Since the Kobe Ocean Bottom Exploration Center (KOBEC) was established in 2015, the Center has carried out three survey voyages to the Kikai Caldera, south of Japan’s main islands. Based on these voyages, researchers have confirmed that a giant lava dome was formed after the underwater volcano erupted 7300 years ago. The dome is in the world’s largest class of caldera, with a volume of over 32 cubic kilometers. The contents of this lava dome is different from the magma that caused the giant caldera to erupt – it shows the same chemical characteristics as the current post-caldera volcano on the nearby Satsuma Iwo-jima Island. It is possible that currently a giant magma buildup may exist under the Kikai Caldera.

The survey voyages used training ship Fukae Maru, part of the Kobe University Graduate School of Maritime Sciences. These findings were published in the online edition of Scientific Reports on February 9.

Figure 1. The distribution of active volcanoes and giant caldera volcanoes in southwest Japan

There is roughly a 1% chance of a giant caldera eruption occurring within the Japanese archipelago during the next 100 years. An eruption like this would see over 40 cubic kilometers of magma released in one burst, causing enormous damage. The mechanism behind this and how to predict this event are urgent questions.

Researchers equipped training ship Fukae Maru with the latest observation equipment to survey the Kikai Caldera. They chose this volcano for two main reasons. Firstly, for land-based volcanoes it is hard to carry out large-scale observations using artificial earthquakes because of the population density, and it is also difficult to detect giant magma buildups with precise visualization because they are often at relatively low depths (roughly 10km). Secondly, the Kikai Caldera caused the most recent giant caldera eruption in the Japanese archipelago (7300 years ago), and there is a high possibility that a large buildup of magma may exist inside it.

During the three survey voyages, KOBEC carried out detailed underwater geological surveys, seismic reflection, observations by underwater robots, samples and analysis of rocks and stones, and observations using underwater seismographs and potentiometers.

Figure 2. Underwater terrain revealed by the survey and points surveyed

In their upcoming March 2018 voyage, researchers plan to use seismic reflection and underwater robots to clarify the formation process of the two-layer caldera revealed in previous surveys and the mechanism that causes a giant caldera eruption.

They will also use seismic and electromagnetic methods to determine the existence of a giant magma buildup, and in collaboration with the Japan Agency for Marine-Earth Science and Technology will carry out a large-scale underground survey, attempting to capture high-resolution visualizations of the magma system beneath the Earth’s crust (at a depth of approximately 30km). Based on results from these surveys, the team plans to continue monitoring and aims to pioneer a method for predicting giant caldera eruptions.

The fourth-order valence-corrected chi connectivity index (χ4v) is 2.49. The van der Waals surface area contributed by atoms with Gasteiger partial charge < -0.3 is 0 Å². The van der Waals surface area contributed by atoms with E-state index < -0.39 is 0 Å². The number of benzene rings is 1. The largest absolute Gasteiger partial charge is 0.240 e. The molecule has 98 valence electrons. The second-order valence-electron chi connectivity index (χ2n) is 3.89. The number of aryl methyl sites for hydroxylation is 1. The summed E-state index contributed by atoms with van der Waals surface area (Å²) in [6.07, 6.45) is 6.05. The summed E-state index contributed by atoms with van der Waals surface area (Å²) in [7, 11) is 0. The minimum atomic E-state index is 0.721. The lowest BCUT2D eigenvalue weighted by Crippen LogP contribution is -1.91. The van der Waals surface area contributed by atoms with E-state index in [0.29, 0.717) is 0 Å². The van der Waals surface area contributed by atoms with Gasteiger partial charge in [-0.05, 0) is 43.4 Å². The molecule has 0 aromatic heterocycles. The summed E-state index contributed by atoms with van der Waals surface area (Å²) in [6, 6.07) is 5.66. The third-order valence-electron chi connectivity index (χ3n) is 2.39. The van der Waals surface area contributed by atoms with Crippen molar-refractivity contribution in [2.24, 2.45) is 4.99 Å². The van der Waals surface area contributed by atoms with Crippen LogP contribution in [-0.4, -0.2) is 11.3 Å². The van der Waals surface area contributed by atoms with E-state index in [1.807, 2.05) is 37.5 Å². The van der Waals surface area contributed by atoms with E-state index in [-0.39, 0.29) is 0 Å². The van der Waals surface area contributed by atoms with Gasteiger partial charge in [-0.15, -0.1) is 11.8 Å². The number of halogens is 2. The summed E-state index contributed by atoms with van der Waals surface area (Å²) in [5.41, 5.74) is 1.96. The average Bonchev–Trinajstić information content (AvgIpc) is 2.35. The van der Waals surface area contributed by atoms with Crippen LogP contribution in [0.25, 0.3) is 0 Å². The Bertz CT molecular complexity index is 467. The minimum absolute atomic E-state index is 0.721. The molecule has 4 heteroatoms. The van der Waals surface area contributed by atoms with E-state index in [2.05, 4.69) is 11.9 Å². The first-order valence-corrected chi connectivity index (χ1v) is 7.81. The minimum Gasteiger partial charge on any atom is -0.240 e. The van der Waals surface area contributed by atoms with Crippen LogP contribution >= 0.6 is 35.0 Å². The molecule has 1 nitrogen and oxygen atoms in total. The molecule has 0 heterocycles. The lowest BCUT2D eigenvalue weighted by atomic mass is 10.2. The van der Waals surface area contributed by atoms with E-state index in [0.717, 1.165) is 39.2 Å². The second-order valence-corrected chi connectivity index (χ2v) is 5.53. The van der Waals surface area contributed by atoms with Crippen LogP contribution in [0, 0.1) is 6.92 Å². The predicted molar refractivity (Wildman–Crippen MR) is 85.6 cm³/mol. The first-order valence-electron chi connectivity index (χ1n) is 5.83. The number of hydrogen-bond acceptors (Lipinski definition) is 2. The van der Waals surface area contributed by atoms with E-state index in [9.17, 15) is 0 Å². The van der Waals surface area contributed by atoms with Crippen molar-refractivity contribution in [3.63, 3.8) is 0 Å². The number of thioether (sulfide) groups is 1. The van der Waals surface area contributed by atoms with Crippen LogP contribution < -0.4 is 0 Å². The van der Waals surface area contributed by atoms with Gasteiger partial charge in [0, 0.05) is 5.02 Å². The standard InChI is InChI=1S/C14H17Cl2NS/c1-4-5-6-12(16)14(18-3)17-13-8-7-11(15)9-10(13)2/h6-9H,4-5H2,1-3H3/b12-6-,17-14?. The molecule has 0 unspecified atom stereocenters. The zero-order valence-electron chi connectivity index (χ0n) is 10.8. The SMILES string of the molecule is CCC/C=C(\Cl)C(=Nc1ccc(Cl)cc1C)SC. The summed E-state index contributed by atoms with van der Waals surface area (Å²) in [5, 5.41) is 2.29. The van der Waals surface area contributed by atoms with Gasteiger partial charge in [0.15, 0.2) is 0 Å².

Formation of metallic ore deposits are predicted to accompany the underwater hydrothermal activity, so the team also plan to evaluate these undersea resources.

Technical terms

1. Caldera
a depression in the land formed when a volcano erupts
2. Giant caldera eruption
an eruption that releases a large amount of magma (>40km3) and forms a large-scale caldera. This sort of eruption has occurred ten times on the Japanese archipelago in the last 120,000 years. Giant caldera volcanoes are concentrated in Kyushu and Hokkaido.
3. Seismic reflection survey
Causing an artificial earthquake with air guns or similar, receiving the seismic waves that have reflected or refracted below ground, and estimating the subsurface structure.
Figure 3. A red relief image map based on the survey results.

The caldera and the lava dome can clearly be seen.

Figure 4. The underground terrain clarified by the multi-channel seismic survey.

We can see the lava dome, the caldera rim layers, and intrusions along the rims.

(Left) Figure 5. Surface of the lava dome
Images show distinctive cracks in the surface of the lava dome formed underwater, and (c) is a pillow-lobe structure. (a) courtesy of NHK.
(Right) Figure 6.
A water column anomaly (the red plume in “a”) and gas released (b), observed at the lava dome by a remotely-operated vehicle

Figure 7. The geochemical characteristics of the lava dome.

Different from the eruptions in the large-scale pyroclastic flow when the caldera was formed, it shows the same characteristics as post-caldera rocks (such as Satsuma Iwo-jima)

Journal information

Giant rhyolite lava dome formation after 7.3 ka supereruption at Kikai caldera, SW Japan
Yoshiyuki Tatsumi1, Keiko Suzuki-Kamata1, Tetsuo Matsuno1, Hiroshi Ichihara1,2,Nobukazu Seama1,3, Koji Kiyosugi1,4, Reina Nakaoka1, Kazuo Nakahigashi1,5, Hideaki Takizawa6, Kazuki Hayashi3, Tatsuro Chiba7, Satoshi Shimizu1,8, Mamoru Sano1,8, Hikaru Iwamaru1,8, Haruhisa Morozumi1,9, Hiroko Sugioka1,3, and Yojiro Yamamoto10

1 Kobe Ocean-Bottom Exploration Center, Kobe University, Japan
2 Earthquake and Volcano Research Center, Graduate School of Environmental Studies, Nagoya University, Japan
3 Department of Planetology, Kobe University, Japan
4 Organization of Advanced Science and Technology, Kobe University, Japan
5 Department of Marine Resources and Energy, Tokyo University of Marine Science and Technology, Japan
6 Johnny & Associates, Japan
7 Asia Air Survey, Japan
8 Nippon Marine Enterprises, Japan
9 Japan Oil, Gas and Metals National Corporation, Japan
10 Japan Agency for Marine-Earth Science and Technology, Japans
Scientific Reports (Nature Publishing Group)